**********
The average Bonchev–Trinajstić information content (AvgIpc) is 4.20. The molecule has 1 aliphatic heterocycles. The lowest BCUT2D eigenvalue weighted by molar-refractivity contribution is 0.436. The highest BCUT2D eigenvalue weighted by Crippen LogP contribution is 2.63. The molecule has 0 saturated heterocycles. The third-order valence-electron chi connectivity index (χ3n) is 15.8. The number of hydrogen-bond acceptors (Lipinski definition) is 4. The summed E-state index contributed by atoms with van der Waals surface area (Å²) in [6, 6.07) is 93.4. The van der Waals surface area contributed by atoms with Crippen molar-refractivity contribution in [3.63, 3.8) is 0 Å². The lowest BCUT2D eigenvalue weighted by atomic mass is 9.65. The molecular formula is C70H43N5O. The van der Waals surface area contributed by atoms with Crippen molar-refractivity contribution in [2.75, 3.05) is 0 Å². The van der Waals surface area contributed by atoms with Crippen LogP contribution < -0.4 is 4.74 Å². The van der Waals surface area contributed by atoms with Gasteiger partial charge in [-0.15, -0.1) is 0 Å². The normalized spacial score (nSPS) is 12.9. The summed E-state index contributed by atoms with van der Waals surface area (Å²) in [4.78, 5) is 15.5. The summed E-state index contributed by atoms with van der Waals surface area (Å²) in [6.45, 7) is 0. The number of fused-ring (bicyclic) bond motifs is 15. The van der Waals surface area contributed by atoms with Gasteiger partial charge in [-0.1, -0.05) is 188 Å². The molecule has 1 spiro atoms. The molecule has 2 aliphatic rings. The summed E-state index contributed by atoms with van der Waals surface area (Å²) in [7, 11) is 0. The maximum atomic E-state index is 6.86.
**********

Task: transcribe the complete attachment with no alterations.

The average Bonchev–Trinajstić information content (AvgIpc) is 4.20. The molecule has 1 aliphatic heterocycles. The lowest BCUT2D eigenvalue weighted by molar-refractivity contribution is 0.436. The highest BCUT2D eigenvalue weighted by Crippen LogP contribution is 2.63. The molecule has 0 saturated heterocycles. The third-order valence-electron chi connectivity index (χ3n) is 15.8. The number of hydrogen-bond acceptors (Lipinski definition) is 4. The summed E-state index contributed by atoms with van der Waals surface area (Å²) in [6, 6.07) is 93.4. The van der Waals surface area contributed by atoms with Crippen molar-refractivity contribution in [3.63, 3.8) is 0 Å². The lowest BCUT2D eigenvalue weighted by atomic mass is 9.65. The molecular formula is C70H43N5O. The van der Waals surface area contributed by atoms with Crippen molar-refractivity contribution in [2.75, 3.05) is 0 Å². The van der Waals surface area contributed by atoms with Crippen LogP contribution < -0.4 is 4.74 Å². The van der Waals surface area contributed by atoms with Gasteiger partial charge in [-0.15, -0.1) is 0 Å². The normalized spacial score (nSPS) is 12.9. The summed E-state index contributed by atoms with van der Waals surface area (Å²) in [4.78, 5) is 15.5. The summed E-state index contributed by atoms with van der Waals surface area (Å²) in [6.45, 7) is 0. The number of fused-ring (bicyclic) bond motifs is 15. The van der Waals surface area contributed by atoms with Gasteiger partial charge in [-0.1, -0.05) is 188 Å². The molecule has 1 spiro atoms. The molecule has 2 aliphatic rings. The summed E-state index contributed by atoms with van der Waals surface area (Å²) in [7, 11) is 0. The maximum atomic E-state index is 6.86.